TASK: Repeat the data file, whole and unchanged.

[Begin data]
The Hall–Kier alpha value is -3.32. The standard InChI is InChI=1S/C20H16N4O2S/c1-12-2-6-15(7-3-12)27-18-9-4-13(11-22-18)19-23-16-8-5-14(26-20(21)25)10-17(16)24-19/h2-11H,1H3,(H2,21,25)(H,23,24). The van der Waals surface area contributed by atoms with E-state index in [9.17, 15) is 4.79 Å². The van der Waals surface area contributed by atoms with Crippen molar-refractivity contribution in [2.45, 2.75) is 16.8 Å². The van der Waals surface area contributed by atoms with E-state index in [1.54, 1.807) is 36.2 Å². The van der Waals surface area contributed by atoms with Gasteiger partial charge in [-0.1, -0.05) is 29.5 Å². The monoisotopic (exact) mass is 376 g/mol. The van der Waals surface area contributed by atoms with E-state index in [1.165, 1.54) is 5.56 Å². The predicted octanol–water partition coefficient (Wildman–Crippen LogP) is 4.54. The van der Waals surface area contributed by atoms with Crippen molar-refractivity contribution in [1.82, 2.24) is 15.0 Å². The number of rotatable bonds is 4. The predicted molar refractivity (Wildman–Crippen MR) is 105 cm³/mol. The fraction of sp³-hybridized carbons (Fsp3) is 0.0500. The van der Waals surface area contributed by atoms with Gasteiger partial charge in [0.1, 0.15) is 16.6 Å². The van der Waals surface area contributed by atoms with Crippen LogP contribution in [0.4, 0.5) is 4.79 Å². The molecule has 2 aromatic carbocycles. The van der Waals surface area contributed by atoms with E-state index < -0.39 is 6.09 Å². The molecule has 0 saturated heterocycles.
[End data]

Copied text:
The Hall–Kier alpha value is -3.32. The standard InChI is InChI=1S/C20H16N4O2S/c1-12-2-6-15(7-3-12)27-18-9-4-13(11-22-18)19-23-16-8-5-14(26-20(21)25)10-17(16)24-19/h2-11H,1H3,(H2,21,25)(H,23,24). The van der Waals surface area contributed by atoms with E-state index in [9.17, 15) is 4.79 Å². The van der Waals surface area contributed by atoms with Crippen molar-refractivity contribution in [2.45, 2.75) is 16.8 Å². The van der Waals surface area contributed by atoms with E-state index in [1.54, 1.807) is 36.2 Å². The van der Waals surface area contributed by atoms with Gasteiger partial charge in [-0.1, -0.05) is 29.5 Å². The monoisotopic (exact) mass is 376 g/mol. The van der Waals surface area contributed by atoms with E-state index in [1.165, 1.54) is 5.56 Å². The predicted octanol–water partition coefficient (Wildman–Crippen LogP) is 4.54. The van der Waals surface area contributed by atoms with Crippen molar-refractivity contribution in [1.82, 2.24) is 15.0 Å². The number of rotatable bonds is 4. The predicted molar refractivity (Wildman–Crippen MR) is 105 cm³/mol. The fraction of sp³-hybridized carbons (Fsp3) is 0.0500. The van der Waals surface area contributed by atoms with Gasteiger partial charge in [0.1, 0.15) is 16.6 Å². The van der Waals surface area contributed by atoms with Crippen LogP contribution in [0.4, 0.5) is 4.79 Å². The molecule has 2 aromatic carbocycles. The van der Waals surface area contributed by atoms with E-state index < -0.39 is 6.09 Å². The molecule has 0 saturated heterocycles.